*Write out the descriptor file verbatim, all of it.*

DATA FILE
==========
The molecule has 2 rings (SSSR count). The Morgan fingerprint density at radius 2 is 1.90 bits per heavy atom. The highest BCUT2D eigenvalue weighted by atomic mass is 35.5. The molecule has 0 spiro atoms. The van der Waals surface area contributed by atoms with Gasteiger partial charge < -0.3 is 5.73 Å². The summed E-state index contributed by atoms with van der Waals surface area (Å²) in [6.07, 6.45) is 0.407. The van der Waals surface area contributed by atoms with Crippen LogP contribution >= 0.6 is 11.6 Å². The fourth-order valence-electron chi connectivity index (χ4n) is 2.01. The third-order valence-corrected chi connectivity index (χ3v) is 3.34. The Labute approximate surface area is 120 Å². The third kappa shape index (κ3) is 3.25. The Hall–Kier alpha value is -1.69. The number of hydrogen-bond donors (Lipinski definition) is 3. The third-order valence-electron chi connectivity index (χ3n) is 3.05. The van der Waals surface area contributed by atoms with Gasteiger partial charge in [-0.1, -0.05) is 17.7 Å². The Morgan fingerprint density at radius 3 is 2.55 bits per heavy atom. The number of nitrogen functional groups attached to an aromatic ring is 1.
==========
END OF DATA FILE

The molecule has 2 rings (SSSR count). The Morgan fingerprint density at radius 2 is 1.90 bits per heavy atom. The highest BCUT2D eigenvalue weighted by atomic mass is 35.5. The molecule has 0 spiro atoms. The van der Waals surface area contributed by atoms with Gasteiger partial charge < -0.3 is 5.73 Å². The summed E-state index contributed by atoms with van der Waals surface area (Å²) in [6.07, 6.45) is 0.407. The van der Waals surface area contributed by atoms with Crippen LogP contribution >= 0.6 is 11.6 Å². The fourth-order valence-electron chi connectivity index (χ4n) is 2.01. The third-order valence-corrected chi connectivity index (χ3v) is 3.34. The Labute approximate surface area is 120 Å². The third kappa shape index (κ3) is 3.25. The Hall–Kier alpha value is -1.69. The number of hydrogen-bond donors (Lipinski definition) is 3. The third-order valence-electron chi connectivity index (χ3n) is 3.05. The van der Waals surface area contributed by atoms with Gasteiger partial charge in [-0.1, -0.05) is 17.7 Å². The Morgan fingerprint density at radius 3 is 2.55 bits per heavy atom. The number of nitrogen functional groups attached to an aromatic ring is 1.